Rhythm & Views 

Low Flying Owls

Sacramento-based, modern-psychedelic practitioners Low Flying Owls titled their second full-length after the alchemist's elixir of life, that elusive missing element that obsessed scientists of old.

The listener is thrown into a concoction of elements that sound insoluble on paper. First, throw in some T-Rex big distorted guitar, add some Mercury Rev, and balance the equation with Brit-pop touches to make the dark mixture palatable.

The album pulsates through distorted backdrops full of lush, tasteful noise and well-placed hooks, repetitive enough to shake your butt or hypnotize with enough pop sense to sate your hard-pop needs. The players, fronted by the strong I'm-removed-but-still-snarling vocals of lyricist and principle songwriter Jared Southard, roll through many different styles while retaining their own sound. Opening with an up-tempo heavy guitar groove on "Glad to Be Alive," you think Southard and company might be a less Sabbath-drenched and more vocally present Dead Meadow, but the fourth song, "Strange Connection," takes the listener to a trippy early Pink Floyd space, an acoustic guitar leading a melted string arrangement with Southard sounding something like a less nasal Alan Vest from the Starlight Mints.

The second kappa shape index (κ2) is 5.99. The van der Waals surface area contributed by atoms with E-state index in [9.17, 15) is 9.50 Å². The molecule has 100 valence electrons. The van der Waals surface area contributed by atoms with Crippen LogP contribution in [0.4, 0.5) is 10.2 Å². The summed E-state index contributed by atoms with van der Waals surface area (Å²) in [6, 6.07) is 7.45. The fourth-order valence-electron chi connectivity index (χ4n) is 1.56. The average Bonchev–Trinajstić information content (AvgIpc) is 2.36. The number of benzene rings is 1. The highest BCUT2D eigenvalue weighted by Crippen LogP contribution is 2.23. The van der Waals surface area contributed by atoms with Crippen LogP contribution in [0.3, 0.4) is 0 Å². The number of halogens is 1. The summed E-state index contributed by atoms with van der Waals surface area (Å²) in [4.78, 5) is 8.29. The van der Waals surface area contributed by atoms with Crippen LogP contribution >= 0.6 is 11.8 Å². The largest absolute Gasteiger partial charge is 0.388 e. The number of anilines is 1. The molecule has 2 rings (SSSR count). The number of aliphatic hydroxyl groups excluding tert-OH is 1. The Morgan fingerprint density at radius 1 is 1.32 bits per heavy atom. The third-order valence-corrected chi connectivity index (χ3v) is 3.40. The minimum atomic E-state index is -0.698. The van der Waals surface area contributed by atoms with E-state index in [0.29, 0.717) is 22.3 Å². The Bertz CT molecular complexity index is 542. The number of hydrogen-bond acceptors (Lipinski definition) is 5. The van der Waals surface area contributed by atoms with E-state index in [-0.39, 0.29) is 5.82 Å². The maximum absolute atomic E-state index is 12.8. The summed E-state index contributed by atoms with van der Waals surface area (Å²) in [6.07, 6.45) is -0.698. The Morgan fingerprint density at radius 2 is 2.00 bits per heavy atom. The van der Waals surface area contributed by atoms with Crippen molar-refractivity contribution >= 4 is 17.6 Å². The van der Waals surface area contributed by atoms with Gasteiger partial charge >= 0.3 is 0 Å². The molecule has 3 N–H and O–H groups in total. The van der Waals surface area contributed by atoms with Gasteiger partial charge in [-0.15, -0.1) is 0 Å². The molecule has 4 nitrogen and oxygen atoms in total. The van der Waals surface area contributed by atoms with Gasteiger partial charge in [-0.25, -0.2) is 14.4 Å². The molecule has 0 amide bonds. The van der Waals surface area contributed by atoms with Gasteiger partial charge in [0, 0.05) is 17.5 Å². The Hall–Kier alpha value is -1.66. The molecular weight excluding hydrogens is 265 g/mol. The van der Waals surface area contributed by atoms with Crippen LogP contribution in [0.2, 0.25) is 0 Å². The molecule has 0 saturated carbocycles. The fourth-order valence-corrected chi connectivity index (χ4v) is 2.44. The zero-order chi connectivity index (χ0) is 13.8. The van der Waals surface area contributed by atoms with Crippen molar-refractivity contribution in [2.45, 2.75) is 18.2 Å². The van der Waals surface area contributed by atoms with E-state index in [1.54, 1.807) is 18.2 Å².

Vitae is a strong offering that successfully visits places others have journeyed to and failed, without sounding deliberate.

More by Jonathan Bond


Subscribe to this thread:

Add a comment

The Range

XOXO: Where to Rock, Friday, Sept. 20

XOXO: Where to Rock, this weekend, Sept. 21-22

31 Things to Do This Weekend in Tucson

More »

Latest in Rhythm & Views

  • Rhythm & Views

    American Monoxide “In Flight Mode” (People In A Position To Know)
    • Dec 18, 2014
  • Rhythm & Views

    Wight Lhite “Beyond the Satellites” (Paisley Shirt Records)
    • Dec 11, 2014
  • More »

Most Commented On

Facebook Activity

© 2019 Tucson Weekly | 7225 Mona Lisa Rd. Ste. 125, Tucson AZ 85741 | (520) 797-4384 | Powered by Foundation